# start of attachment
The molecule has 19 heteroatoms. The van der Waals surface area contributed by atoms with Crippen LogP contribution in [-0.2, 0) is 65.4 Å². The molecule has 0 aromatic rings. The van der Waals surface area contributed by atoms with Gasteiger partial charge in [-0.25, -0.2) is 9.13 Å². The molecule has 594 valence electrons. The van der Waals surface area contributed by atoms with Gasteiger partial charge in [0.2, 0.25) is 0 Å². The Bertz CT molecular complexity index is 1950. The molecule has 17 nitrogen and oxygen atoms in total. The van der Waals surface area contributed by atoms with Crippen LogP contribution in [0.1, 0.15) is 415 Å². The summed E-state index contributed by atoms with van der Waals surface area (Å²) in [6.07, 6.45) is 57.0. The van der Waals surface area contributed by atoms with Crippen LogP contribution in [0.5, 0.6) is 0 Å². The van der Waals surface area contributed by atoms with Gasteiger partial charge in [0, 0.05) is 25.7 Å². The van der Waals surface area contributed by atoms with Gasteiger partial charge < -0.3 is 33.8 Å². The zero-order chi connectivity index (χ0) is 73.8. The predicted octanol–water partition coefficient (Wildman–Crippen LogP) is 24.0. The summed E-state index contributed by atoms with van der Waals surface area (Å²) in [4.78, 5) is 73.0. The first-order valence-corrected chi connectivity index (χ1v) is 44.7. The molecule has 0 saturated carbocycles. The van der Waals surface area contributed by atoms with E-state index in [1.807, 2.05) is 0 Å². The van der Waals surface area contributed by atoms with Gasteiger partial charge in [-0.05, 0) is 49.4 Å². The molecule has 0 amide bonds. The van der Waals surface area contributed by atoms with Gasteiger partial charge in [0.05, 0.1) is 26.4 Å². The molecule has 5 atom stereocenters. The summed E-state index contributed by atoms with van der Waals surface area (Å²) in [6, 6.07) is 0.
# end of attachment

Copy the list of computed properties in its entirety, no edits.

The molecule has 19 heteroatoms. The van der Waals surface area contributed by atoms with Crippen LogP contribution in [-0.2, 0) is 65.4 Å². The molecule has 0 aromatic rings. The van der Waals surface area contributed by atoms with Gasteiger partial charge in [-0.25, -0.2) is 9.13 Å². The molecule has 594 valence electrons. The van der Waals surface area contributed by atoms with Gasteiger partial charge in [0.2, 0.25) is 0 Å². The Bertz CT molecular complexity index is 1950. The molecule has 17 nitrogen and oxygen atoms in total. The van der Waals surface area contributed by atoms with Crippen LogP contribution in [0.1, 0.15) is 415 Å². The summed E-state index contributed by atoms with van der Waals surface area (Å²) in [6.07, 6.45) is 57.0. The van der Waals surface area contributed by atoms with Crippen LogP contribution in [0.5, 0.6) is 0 Å². The van der Waals surface area contributed by atoms with Gasteiger partial charge in [0, 0.05) is 25.7 Å². The van der Waals surface area contributed by atoms with Gasteiger partial charge < -0.3 is 33.8 Å². The zero-order chi connectivity index (χ0) is 73.8. The predicted octanol–water partition coefficient (Wildman–Crippen LogP) is 24.0. The summed E-state index contributed by atoms with van der Waals surface area (Å²) in [4.78, 5) is 73.0. The first-order valence-corrected chi connectivity index (χ1v) is 44.7. The molecule has 0 saturated carbocycles. The van der Waals surface area contributed by atoms with E-state index in [1.807, 2.05) is 0 Å². The van der Waals surface area contributed by atoms with Gasteiger partial charge in [-0.05, 0) is 49.4 Å². The molecule has 0 amide bonds. The van der Waals surface area contributed by atoms with Gasteiger partial charge in [0.05, 0.1) is 26.4 Å². The molecule has 5 atom stereocenters. The summed E-state index contributed by atoms with van der Waals surface area (Å²) in [6, 6.07) is 0.